Kayak among the numerous islands of the beautiful Indian River Lagoon, one of the most diverse estuaries in North America. Explore quiet trails that wind through the mangrove forests. Sandy beaches invite exploration and provide an ideal spot for a gourmet lunch or dinner. Join us for a few hours of exploration or spend a night or more camping. We are your local experts for tours of the lagoon and offer tours daily. Your naturalist guide can open a new window to understanding this amazing ecosystem.
The diversity of life, paired with beautiful scenery, make kayaking this area a must for vacationers and residents alike. Paddle the still mangrove backwaters as osprey soar overhead- perhaps carrying a freshly caught mullet. Cross expansive grass flats and perhaps see the lagoon's top predator- the dolphin- working the flats. Mangroves and sea grass beds create an environment very conducive to the marine life that support the osprey and dolphin, along with many other animals. More than 4000 animal and plant species, including manatees, stingrays, sea turtles, seahorses, nearly 700 species of fish and over 300 species of birds call the Indian River Lagoon "home".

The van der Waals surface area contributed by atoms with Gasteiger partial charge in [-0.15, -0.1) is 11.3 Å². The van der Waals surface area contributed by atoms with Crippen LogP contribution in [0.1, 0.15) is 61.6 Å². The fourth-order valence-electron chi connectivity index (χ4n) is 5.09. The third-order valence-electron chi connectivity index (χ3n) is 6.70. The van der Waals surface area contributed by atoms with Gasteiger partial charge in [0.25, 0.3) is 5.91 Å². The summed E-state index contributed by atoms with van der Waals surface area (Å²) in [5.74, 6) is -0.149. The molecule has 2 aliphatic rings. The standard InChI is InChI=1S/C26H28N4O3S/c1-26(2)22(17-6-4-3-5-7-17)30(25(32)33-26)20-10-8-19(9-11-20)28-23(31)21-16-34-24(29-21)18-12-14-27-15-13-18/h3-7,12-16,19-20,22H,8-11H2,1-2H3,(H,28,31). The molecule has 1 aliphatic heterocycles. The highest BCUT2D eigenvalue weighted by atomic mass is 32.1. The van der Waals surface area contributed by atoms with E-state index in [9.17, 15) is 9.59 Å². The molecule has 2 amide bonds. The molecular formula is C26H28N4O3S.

The Indian River Lagoon is located on the east coast of central Florida. It stretches 156 miles from Ponce De Leon Inlet south to Jupiter Inlet. With an average depth of 3 feet, the lagoon waters are best seen by kayak. Watch for a cormorant to surface or a pelican to dive in the vast schools of fish that fill these waters. Thrill to the sight of numerous leaping mullet. The lagoon serves as a spawning ground and nursery for both ocean and lagoon fish.
The Indian River Lagoon is located on the Atlantic Flyway, a highway for migrating birds. Great flocks of egrets, ibis, and pelicans can be seen in the fall and spring of the year. Several rookeries give opportunities to observe a variety of birds nesting, such as brown pelicans, great blue herons, little blue herons, snowy egrets, and wood storks. You may even see colorful roseate spoonbills! The Pelican Island National Wildlife Refuge, established in 1903, the first wildlife refuge in the United States, is located here.